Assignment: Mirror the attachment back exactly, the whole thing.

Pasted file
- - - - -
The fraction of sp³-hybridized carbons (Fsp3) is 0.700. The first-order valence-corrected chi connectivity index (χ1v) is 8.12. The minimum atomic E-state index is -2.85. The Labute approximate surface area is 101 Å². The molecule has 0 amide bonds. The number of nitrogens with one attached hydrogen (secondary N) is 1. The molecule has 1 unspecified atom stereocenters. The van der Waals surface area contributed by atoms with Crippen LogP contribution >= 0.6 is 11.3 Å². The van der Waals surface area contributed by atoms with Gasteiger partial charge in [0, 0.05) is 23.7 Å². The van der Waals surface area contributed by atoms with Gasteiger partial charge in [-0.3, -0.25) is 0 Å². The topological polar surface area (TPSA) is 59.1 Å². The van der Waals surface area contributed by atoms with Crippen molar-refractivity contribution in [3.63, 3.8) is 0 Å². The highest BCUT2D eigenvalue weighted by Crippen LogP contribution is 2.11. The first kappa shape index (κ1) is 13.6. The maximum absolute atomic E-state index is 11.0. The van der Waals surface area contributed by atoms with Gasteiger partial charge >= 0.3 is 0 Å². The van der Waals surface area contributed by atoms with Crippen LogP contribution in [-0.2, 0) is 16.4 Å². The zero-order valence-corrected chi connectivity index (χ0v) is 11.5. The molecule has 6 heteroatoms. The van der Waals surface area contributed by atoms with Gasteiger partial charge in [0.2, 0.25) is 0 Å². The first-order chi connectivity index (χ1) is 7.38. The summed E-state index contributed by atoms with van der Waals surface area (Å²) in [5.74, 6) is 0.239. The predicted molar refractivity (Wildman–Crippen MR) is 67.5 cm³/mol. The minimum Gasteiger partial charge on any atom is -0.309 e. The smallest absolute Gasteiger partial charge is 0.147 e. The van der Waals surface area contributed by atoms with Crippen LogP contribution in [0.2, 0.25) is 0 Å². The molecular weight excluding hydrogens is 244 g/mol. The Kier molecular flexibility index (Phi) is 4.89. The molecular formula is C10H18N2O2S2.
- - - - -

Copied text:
The fraction of sp³-hybridized carbons (Fsp3) is 0.700. The first-order valence-corrected chi connectivity index (χ1v) is 8.12. The minimum atomic E-state index is -2.85. The Labute approximate surface area is 101 Å². The molecule has 0 amide bonds. The number of nitrogens with one attached hydrogen (secondary N) is 1. The molecule has 1 unspecified atom stereocenters. The van der Waals surface area contributed by atoms with Crippen LogP contribution >= 0.6 is 11.3 Å². The van der Waals surface area contributed by atoms with Gasteiger partial charge in [0, 0.05) is 23.7 Å². The van der Waals surface area contributed by atoms with Gasteiger partial charge in [-0.3, -0.25) is 0 Å². The topological polar surface area (TPSA) is 59.1 Å². The van der Waals surface area contributed by atoms with Crippen molar-refractivity contribution in [3.63, 3.8) is 0 Å². The highest BCUT2D eigenvalue weighted by Crippen LogP contribution is 2.11. The first kappa shape index (κ1) is 13.6. The maximum absolute atomic E-state index is 11.0. The van der Waals surface area contributed by atoms with Gasteiger partial charge >= 0.3 is 0 Å². The van der Waals surface area contributed by atoms with Crippen LogP contribution in [-0.2, 0) is 16.4 Å². The zero-order valence-corrected chi connectivity index (χ0v) is 11.5. The molecule has 6 heteroatoms. The van der Waals surface area contributed by atoms with Gasteiger partial charge in [0.2, 0.25) is 0 Å². The first-order chi connectivity index (χ1) is 7.38. The summed E-state index contributed by atoms with van der Waals surface area (Å²) in [5.74, 6) is 0.239. The predicted molar refractivity (Wildman–Crippen MR) is 67.5 cm³/mol. The minimum Gasteiger partial charge on any atom is -0.309 e. The smallest absolute Gasteiger partial charge is 0.147 e. The van der Waals surface area contributed by atoms with Crippen LogP contribution in [0.2, 0.25) is 0 Å². The molecular weight excluding hydrogens is 244 g/mol. The Kier molecular flexibility index (Phi) is 4.89. The molecular formula is C10H18N2O2S2.